Tesla is aiming to push the Model S into businesses, announcing lease plans for companies wanting an EV in their parking lot, though as with the car firm’s previous financing deals there’s some juggling to be done with the numbers. The headline figure Tesla has gone with is $408 a month, however that takes into account not only business tax benefits, but an estimated fuel saving, without which the recurring fee would be much higher.
In fact, without those two factors included, the actual monthly payment is $1,012 per month for an entry-level Model S 60 with its 208 mile range and 302 HP. If you want the higher-performance, longer-lasting Model S 85, it’ll cost you $1,199 per month, while the top-spec P85 variant is a hefty $1,451 per month.
On the cheapest Model S, Tesla estimates $366 per month of business tax benefits; that’s assuming a 40-percent effective tax rate, with 70-percent business use.
As for gasoline savings, they’re calculated at $261 per month, figuring 15,000 miles at most a year. Tesla is comparing the Model S to a traditional-powered car good for 20 mpg, using premium gas at $4.90 per gallon, versus $0.11 per kilowatt hour for charging up the EV.
State-by-state zero-emission vehicle incentives help offset the upfront fee, though you’ll still be paying a chunk of a $5,000 downpayment.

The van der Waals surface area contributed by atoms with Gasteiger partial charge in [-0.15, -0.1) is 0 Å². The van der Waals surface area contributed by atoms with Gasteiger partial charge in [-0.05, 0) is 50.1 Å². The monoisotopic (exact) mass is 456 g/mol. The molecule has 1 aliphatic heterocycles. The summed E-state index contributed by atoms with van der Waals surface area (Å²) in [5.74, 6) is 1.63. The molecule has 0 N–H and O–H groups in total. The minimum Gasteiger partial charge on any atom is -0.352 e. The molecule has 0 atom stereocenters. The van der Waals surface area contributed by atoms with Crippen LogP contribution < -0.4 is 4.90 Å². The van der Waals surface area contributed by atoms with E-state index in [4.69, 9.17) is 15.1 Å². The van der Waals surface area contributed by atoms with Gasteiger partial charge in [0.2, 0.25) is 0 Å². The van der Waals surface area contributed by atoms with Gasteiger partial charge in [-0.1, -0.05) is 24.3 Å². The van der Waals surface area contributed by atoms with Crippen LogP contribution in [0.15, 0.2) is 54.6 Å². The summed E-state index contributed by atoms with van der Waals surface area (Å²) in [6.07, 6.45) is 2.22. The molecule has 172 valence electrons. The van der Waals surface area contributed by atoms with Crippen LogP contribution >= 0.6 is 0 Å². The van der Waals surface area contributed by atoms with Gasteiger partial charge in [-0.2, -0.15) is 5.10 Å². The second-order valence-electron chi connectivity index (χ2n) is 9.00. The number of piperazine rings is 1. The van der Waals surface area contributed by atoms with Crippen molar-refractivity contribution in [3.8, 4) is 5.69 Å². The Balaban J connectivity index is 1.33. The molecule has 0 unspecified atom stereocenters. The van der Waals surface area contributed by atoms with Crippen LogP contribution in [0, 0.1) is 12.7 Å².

As with all leases, then, there’s some calculating to be done to see if you’re actually getting a good deal, and Tesla’s headline figures aren’t necessarily illustrative of what you’ll actually be paying. That came back to haunt the car company last year, when it was criticized for allegedly misleading with personal finance options and forced to change its approach as a result.
This time around, Tesla has trimmed its leasing agreement to three pages, and signing it is done through an electronic version shown on the Model S’ own dashboard touchscreen. Gimmicky, perhaps, but eye-catching all the same.
Meanwhile, Tesla is working on its Model X SUV and a more affordable sedan for release over the next couple of years, with a new Gigafactory planned to produce high-capacity batteries among other things.